The prominence of the ESS position owes a great deal to a theological preoccupation with the notion of authority and the relations appropriate to it. Authority has long been a prominent category in evangelical thought, not least in debates about the place of Scripture in the Church. However, as a category it has often been attended by many unconsidered assumptions and has also often been at risk of occluding much else. Both the unconsidered assumptions and the narrow preoccupation have implications for conceptions of divine relations, relations between the sexes, and understandings of Scripture's place in the Church. They represent a constriction of the imagination that often produces damaging and stifling understandings and practices.

For instance, authority is overwhelmingly conceived of both as an authority over and as an authority that exists over against others. Yet there are other ways of conceiving of authority. Authority can be an authority for or involve an authorizing of others. Authority is not a zero sum game in which we are weakened by the authority of another in relation to us. For instance, when speaking about the 'authority of Scripture', we may be inclined to think of that authority purely as something exercised over us to which we must be obedient. We may forget that Scripture is a manifestation and exercise of God's authority for the sake of his saving purpose, a dimension of the ministry of the Father's Word in the power of his Spirit to redeem and renew humanity and the creation. We can also forget that Scripture is an authorizing word, a word that commissions, empowers, and equips us to be God's fellow workers. Similar things could be said about gender relations, where so often an emphasis upon the authority of the man has been at the expense of, rather than in service to, the woman.

Complementarian Diversity

The recent ESS debate has exposed significant diversity among complementarians. All too often, the term 'complementarian' has functioned chiefly as a rallying label and shibboleth, serving the purpose of aligning people with one or the other party in gender debates. Indeed, the terms 'complementarian' and 'egalitarian' (and the polarized group dynamics that they fuel) have often so dominated the debate that it has been difficult to discover the actual diversity of positions beneath them.

This debate has made it more apparent that the term 'complementarian' applies to a diverse range of positions, whose differences are sometimes quite significant. It has also revealed that, on certain issues of deep theological importance with secondary relevance to the gender debates, the actual alignments that matter may cut across our divisions in the gender debates, dividing us from people we may have considered to be in our own camp and joining us with people with whom, in the gender debates, we find ourselves in disagreement.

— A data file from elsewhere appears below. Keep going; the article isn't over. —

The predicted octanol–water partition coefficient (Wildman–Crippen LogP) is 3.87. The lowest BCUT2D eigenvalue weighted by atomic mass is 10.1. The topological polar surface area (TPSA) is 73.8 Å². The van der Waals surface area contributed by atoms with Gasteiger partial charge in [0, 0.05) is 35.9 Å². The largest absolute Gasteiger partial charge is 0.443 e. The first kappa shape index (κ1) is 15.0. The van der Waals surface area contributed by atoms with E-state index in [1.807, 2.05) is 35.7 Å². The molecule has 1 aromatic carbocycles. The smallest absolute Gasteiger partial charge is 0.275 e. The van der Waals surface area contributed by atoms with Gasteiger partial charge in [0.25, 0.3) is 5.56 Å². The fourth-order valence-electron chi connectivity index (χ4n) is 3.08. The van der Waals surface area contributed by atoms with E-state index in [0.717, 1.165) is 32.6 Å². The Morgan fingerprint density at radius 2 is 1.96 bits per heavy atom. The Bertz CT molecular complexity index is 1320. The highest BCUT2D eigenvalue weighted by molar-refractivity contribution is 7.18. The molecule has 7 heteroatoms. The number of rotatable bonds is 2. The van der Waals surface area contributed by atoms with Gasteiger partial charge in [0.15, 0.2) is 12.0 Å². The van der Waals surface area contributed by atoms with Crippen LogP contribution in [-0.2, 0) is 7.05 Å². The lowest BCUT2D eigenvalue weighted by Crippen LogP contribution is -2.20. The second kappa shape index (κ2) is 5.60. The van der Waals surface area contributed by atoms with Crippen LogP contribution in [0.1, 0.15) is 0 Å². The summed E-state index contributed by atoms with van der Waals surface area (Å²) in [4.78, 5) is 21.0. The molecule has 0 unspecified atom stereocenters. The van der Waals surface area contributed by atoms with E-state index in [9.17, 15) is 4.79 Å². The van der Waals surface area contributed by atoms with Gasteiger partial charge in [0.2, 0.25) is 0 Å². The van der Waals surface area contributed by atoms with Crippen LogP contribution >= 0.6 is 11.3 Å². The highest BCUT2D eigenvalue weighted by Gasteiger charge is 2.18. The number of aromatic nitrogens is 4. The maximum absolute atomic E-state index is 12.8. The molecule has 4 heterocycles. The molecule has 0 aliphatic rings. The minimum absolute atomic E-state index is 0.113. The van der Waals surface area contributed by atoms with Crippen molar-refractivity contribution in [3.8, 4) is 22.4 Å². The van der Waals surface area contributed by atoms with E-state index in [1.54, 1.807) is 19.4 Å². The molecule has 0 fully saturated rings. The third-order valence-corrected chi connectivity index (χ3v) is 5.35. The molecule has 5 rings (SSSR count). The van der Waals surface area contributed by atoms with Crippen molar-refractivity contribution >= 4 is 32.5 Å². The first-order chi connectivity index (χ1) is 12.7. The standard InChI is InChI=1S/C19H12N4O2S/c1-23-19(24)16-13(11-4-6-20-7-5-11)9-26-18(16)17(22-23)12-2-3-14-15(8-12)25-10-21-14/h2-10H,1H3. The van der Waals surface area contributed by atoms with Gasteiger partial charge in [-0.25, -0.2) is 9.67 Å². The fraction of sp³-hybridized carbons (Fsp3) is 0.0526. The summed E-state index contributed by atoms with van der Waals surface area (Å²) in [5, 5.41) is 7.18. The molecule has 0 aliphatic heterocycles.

The need to maintain a unified stance in the face of the external challenges of egalitarianism and the shifting sexual and gender norms of contemporary culture has often led to some degree of a self-imposed stifling of disagreement within the complementarian camp. However, a besieged mentality can produce dangerously brittle and unexamined systems of thought and practice and encourage us to turn a blind eye to serious errors. As the polarizing magnetism of party designations is weakened, a far more complicated picture emerges, along with promising possibilities for progress. Complementarians have always had internal debate, but this and other recent debates further unsettle notions of a shared 'party line' and have thereby expanded the scope of such intramural discussion.

The potential of this space remains ambivalent. It could lead to a fracturing and weakening of the complementarian position in general, as people divide into various squabbling camps. Concerns about this possibility may be heightened by the fact that party mentalities are often still very much in evidence among complementarians on either side of these debates. Alternatively, it could make possible a shared commitment to a challenging conversation among complementarians, through which all of our positions are honed and certain errors are rooted out, even if we do not finally align. Within such a space, it is possible to articulate more developed proposals, as we are no longer primarily concerned with defending a narrow party line.

The Crosswinds of the Gender Debates